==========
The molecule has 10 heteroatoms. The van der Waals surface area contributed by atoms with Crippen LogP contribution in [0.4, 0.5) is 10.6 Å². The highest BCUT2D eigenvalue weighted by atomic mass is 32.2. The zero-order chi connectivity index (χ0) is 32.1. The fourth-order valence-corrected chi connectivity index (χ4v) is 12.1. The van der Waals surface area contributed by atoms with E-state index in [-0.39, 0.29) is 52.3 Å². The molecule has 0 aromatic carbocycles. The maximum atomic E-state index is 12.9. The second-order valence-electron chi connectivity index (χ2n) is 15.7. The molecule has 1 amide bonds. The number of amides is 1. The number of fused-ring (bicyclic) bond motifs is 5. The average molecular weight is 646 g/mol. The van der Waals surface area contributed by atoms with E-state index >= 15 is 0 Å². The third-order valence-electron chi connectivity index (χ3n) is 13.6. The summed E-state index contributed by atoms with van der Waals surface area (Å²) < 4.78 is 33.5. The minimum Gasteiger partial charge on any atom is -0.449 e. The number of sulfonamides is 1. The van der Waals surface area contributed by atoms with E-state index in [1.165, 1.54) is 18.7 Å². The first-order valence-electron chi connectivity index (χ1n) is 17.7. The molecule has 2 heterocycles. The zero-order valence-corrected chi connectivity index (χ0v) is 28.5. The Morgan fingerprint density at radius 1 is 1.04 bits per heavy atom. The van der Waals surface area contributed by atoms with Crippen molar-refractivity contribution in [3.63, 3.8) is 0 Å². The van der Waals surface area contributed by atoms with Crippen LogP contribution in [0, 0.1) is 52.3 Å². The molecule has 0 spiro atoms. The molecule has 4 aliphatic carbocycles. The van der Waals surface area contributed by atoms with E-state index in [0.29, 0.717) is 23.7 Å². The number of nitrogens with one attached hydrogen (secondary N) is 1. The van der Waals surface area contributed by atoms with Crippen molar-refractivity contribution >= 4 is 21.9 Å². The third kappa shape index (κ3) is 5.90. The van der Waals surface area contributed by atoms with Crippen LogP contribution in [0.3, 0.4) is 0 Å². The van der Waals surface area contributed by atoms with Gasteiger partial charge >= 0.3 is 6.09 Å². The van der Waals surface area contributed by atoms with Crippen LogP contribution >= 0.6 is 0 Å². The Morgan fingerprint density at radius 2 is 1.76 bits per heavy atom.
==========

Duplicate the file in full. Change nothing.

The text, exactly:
The molecule has 10 heteroatoms. The van der Waals surface area contributed by atoms with Crippen LogP contribution in [0.4, 0.5) is 10.6 Å². The highest BCUT2D eigenvalue weighted by atomic mass is 32.2. The zero-order chi connectivity index (χ0) is 32.1. The fourth-order valence-corrected chi connectivity index (χ4v) is 12.1. The van der Waals surface area contributed by atoms with E-state index in [-0.39, 0.29) is 52.3 Å². The molecule has 0 aromatic carbocycles. The maximum atomic E-state index is 12.9. The second-order valence-electron chi connectivity index (χ2n) is 15.7. The molecule has 1 amide bonds. The number of amides is 1. The number of fused-ring (bicyclic) bond motifs is 5. The average molecular weight is 646 g/mol. The van der Waals surface area contributed by atoms with E-state index >= 15 is 0 Å². The third-order valence-electron chi connectivity index (χ3n) is 13.6. The summed E-state index contributed by atoms with van der Waals surface area (Å²) < 4.78 is 33.5. The minimum Gasteiger partial charge on any atom is -0.449 e. The number of sulfonamides is 1. The van der Waals surface area contributed by atoms with E-state index in [1.165, 1.54) is 18.7 Å². The first-order valence-electron chi connectivity index (χ1n) is 17.7. The molecule has 2 heterocycles. The zero-order valence-corrected chi connectivity index (χ0v) is 28.5. The Morgan fingerprint density at radius 1 is 1.04 bits per heavy atom. The van der Waals surface area contributed by atoms with Crippen molar-refractivity contribution in [3.63, 3.8) is 0 Å². The van der Waals surface area contributed by atoms with Crippen LogP contribution in [0, 0.1) is 52.3 Å². The molecule has 0 spiro atoms. The molecule has 4 aliphatic carbocycles. The van der Waals surface area contributed by atoms with E-state index in [0.29, 0.717) is 23.7 Å². The number of nitrogens with one attached hydrogen (secondary N) is 1. The van der Waals surface area contributed by atoms with Crippen molar-refractivity contribution >= 4 is 21.9 Å². The third kappa shape index (κ3) is 5.90. The van der Waals surface area contributed by atoms with Crippen LogP contribution in [0.3, 0.4) is 0 Å². The van der Waals surface area contributed by atoms with Gasteiger partial charge >= 0.3 is 6.09 Å². The van der Waals surface area contributed by atoms with Crippen LogP contribution >= 0.6 is 0 Å². The Morgan fingerprint density at radius 2 is 1.76 bits per heavy atom.